Ms Ka Kay  Kennedy  World Geography
      Safety Harbor Middle
      125 7th St N  Safety Harbor Fl 34695

Note title:  Tocobaga/Safety Harbor Groups                       Lines:   62
Author:      FIRNVX::ESTABRR     Richard Estabrook
Number:      17.1         Created: 07-Nov-1992 01:15pm           Replies: 6
The Tocobaga of the Tampa Bay Area

The last prehistoric society in the Tampa Bay area before the Spanish came 
were called the Tocobaga.  Archaeologists call these people the Safety 
Harbor culture, and refer to the period of time in which these people
lived as the Safety Harbor phase.  This phase began about A.D. 900
and lasted until about 1567.  It ended with the arrival of the
Spanish explorer Pedro Menendez de Aviles in Tampa Bay.

The Tocobaga lived in villages that were ruled over by a chief.  Each
village, or groups of sub-villages, were self-sufficient, and
provided the food and shelter that each member of the group needed. 
The best known sites of the Tocobaga are identified by large
ceremonial centers.  Tocobaga ceremonial centers contain flat-
topped temple mounds and open village plazas, which were surrounded
by middens.  A midden is another name for a trash heap.  The
Tocobaga buried their dead in large earthen or earth and shell
mounds.  These mounds, called burial mounds by archaeologists, are
often located near the villages.

Historical accounts, typically those of Spanish explorers, and 
archaeological data suggest that the Tocobaga had complex political and 
ceremonial systems.  They may have learned of these systems from their 
trade and contact with other groups living in north Florida, or perhaps as 
far away as Arkansas or Ohio.  Their every-day village life, however 
probably had not changed much in several thousand years.  Hunting animals,
gathering plants, and especially catching fish and collecting
shellfish like clams and oysters continued as their primary sources
of food.  The farming of domestic plants like corn, beans and
squash, associated with most Native American cultures in the
eastern US does not appear to have been practiced by the Tocobaga. 

Not all of the peoples we now call Tocobaga were the same.  Recent
work by Dr. Jeffrey Mitchem has identified regional differences in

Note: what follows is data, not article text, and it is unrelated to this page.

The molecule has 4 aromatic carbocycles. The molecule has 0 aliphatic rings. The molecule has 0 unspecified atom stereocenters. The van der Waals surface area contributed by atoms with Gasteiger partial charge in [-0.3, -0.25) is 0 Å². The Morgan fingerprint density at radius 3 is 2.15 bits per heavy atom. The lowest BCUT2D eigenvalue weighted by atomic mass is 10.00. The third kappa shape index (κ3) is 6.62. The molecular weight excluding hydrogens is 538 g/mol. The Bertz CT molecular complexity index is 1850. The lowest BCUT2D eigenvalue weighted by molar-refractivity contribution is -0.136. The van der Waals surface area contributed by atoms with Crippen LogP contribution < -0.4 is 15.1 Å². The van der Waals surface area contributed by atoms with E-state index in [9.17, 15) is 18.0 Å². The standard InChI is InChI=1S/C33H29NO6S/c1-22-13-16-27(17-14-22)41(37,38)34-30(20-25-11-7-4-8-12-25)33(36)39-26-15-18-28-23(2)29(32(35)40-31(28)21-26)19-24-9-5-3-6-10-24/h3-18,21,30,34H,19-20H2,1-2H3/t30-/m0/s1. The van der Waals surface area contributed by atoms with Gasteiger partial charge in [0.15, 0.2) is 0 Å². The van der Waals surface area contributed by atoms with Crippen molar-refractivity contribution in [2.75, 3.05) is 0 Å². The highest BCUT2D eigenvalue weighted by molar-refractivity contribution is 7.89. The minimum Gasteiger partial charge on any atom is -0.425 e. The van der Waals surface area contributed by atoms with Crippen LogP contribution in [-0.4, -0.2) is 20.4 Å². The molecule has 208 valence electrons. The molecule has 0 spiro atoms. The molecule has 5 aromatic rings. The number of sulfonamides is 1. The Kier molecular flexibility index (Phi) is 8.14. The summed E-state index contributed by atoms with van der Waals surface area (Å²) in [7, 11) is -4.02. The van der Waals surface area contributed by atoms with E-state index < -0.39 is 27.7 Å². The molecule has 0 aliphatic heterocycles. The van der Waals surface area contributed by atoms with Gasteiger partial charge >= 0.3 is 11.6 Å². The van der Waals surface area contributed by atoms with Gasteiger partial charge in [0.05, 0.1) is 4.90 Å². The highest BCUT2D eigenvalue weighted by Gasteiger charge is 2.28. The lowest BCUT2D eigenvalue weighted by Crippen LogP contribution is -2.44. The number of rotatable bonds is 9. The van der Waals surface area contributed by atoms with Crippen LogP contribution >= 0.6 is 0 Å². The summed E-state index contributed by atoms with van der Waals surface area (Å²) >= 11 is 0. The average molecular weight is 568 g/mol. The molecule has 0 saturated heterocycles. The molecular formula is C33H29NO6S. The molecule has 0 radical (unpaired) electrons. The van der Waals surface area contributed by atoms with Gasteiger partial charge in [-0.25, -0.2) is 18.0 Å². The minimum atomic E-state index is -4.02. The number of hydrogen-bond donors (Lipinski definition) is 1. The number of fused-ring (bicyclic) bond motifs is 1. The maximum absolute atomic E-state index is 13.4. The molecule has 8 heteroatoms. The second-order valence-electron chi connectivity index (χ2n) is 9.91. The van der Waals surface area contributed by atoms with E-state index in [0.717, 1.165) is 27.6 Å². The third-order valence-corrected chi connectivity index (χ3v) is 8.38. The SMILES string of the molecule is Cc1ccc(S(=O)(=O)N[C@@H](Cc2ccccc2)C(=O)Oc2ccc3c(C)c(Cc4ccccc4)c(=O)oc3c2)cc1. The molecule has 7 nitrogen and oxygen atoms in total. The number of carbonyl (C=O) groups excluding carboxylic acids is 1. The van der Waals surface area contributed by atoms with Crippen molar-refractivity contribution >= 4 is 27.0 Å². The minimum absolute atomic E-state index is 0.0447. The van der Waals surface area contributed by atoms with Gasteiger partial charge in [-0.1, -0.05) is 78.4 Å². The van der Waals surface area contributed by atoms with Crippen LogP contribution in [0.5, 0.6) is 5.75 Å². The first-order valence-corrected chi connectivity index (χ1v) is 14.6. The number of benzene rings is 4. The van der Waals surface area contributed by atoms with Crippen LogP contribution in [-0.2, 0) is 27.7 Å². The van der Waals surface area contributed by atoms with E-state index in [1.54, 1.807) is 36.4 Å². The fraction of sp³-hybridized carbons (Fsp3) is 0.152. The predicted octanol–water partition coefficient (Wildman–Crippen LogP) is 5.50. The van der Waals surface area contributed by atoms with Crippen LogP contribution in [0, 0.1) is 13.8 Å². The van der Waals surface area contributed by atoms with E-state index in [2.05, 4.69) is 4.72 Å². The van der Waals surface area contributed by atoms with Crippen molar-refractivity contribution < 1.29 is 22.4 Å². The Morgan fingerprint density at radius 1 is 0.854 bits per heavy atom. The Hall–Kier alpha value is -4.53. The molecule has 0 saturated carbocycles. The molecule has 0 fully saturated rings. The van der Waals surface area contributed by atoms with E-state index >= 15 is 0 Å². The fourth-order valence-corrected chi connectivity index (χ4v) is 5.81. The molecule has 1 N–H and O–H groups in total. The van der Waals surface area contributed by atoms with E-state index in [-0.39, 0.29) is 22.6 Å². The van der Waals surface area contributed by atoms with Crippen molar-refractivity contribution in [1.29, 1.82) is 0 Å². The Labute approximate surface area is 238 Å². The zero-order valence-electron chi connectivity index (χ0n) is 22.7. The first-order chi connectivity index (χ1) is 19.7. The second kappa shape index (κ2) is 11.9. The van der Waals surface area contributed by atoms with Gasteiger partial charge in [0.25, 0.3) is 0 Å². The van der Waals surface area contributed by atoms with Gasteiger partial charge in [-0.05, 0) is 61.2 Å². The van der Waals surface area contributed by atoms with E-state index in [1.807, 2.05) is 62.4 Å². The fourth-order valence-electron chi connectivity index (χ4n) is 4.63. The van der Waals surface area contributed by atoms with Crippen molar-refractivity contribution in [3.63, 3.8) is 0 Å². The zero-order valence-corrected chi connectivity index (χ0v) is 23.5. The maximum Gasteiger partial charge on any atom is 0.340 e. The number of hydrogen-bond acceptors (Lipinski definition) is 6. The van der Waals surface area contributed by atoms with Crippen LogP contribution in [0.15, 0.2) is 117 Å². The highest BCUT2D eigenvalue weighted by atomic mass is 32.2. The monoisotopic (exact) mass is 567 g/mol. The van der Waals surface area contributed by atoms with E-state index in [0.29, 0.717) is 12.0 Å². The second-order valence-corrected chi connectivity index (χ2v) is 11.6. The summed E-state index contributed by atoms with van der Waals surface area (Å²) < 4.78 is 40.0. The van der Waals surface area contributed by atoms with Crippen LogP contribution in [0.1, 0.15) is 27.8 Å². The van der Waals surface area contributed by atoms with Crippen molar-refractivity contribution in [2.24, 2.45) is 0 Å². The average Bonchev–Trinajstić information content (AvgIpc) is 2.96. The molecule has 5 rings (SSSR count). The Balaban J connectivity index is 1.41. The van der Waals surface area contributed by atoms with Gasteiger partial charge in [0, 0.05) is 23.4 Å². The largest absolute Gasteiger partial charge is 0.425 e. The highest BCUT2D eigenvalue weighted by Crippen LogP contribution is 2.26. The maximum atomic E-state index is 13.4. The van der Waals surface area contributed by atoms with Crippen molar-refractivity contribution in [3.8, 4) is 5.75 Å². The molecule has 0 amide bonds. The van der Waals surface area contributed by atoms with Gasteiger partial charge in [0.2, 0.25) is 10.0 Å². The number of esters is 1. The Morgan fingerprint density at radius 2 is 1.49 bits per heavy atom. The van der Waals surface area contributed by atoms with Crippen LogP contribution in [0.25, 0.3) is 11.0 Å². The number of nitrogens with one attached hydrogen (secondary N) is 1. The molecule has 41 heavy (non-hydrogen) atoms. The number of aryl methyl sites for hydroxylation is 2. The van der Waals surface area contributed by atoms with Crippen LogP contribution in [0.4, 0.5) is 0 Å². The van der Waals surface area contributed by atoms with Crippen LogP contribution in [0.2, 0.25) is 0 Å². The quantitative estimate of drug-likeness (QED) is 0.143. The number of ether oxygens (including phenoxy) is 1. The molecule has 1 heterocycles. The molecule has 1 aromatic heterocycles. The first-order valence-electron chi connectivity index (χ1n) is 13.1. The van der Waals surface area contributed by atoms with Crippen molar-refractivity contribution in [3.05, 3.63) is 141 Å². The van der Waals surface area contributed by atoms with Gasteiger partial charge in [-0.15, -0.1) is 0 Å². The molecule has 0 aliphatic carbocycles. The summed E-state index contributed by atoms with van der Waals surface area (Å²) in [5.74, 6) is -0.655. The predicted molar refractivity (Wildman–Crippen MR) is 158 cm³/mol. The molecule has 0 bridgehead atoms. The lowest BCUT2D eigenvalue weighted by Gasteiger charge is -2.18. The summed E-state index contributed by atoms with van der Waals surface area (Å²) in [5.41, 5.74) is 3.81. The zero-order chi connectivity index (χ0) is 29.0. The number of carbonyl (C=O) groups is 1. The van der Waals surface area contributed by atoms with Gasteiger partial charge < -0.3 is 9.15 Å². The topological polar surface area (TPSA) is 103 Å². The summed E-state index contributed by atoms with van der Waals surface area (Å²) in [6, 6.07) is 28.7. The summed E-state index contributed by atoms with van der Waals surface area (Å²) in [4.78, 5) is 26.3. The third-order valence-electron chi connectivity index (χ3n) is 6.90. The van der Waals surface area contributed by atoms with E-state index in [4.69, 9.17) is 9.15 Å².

Safety Harbor culture.  From his work with Safety Harbor period
burial mounds and pottery Dr. Mitchem has identified five regional
differences in Tocobaga groups.  The heartland of Tocobaga society
centered in what is now Pinellas, Hillsborough, and southern Pasco
Counties.  Tocobaga groups may have lived as far north os the
Withlacoochee River, as far south as Lee and Charlotte Counties,
and perhaps as far east as Polk or Highlands Counties.

Safety Harbor sites are primarily found on the coast and include the
Safety Harbor site, now called Phillippe Park, and the Tierra Verde
site, both located in Pinellas County.  Buck Island, situated just
north of what is now the main campus of the University of South
Florida and the Picnic Mound in east-central Hillsborough County
represent sizable inland sites related to the Safety Harbor
culture.  Use and/or occupation of the region's interior is assumed
but we lack data regarding the nature and extent of this
occupation.  Safety Harbor components have been recorded at many
inland sites, but most consist of a few small, triangular-shaped,
"Pinellas" projectile points or a few sherds of Safety Harbor phase
ceramics.  Only two interior sites including the Orchard Fenceline
site (8Hr11) and the Mississippi Chemical site (8Hr5) both located
in Hardee County.  Excavations at these sites indicate that they
were short term (probably seasonal) camp sites.  Both have been
radio-carbon (C-14) dated to the Safety Harbor time period.

(This response was uploaded to  US Geopolitical Project Webpage)
Kay Kennedy

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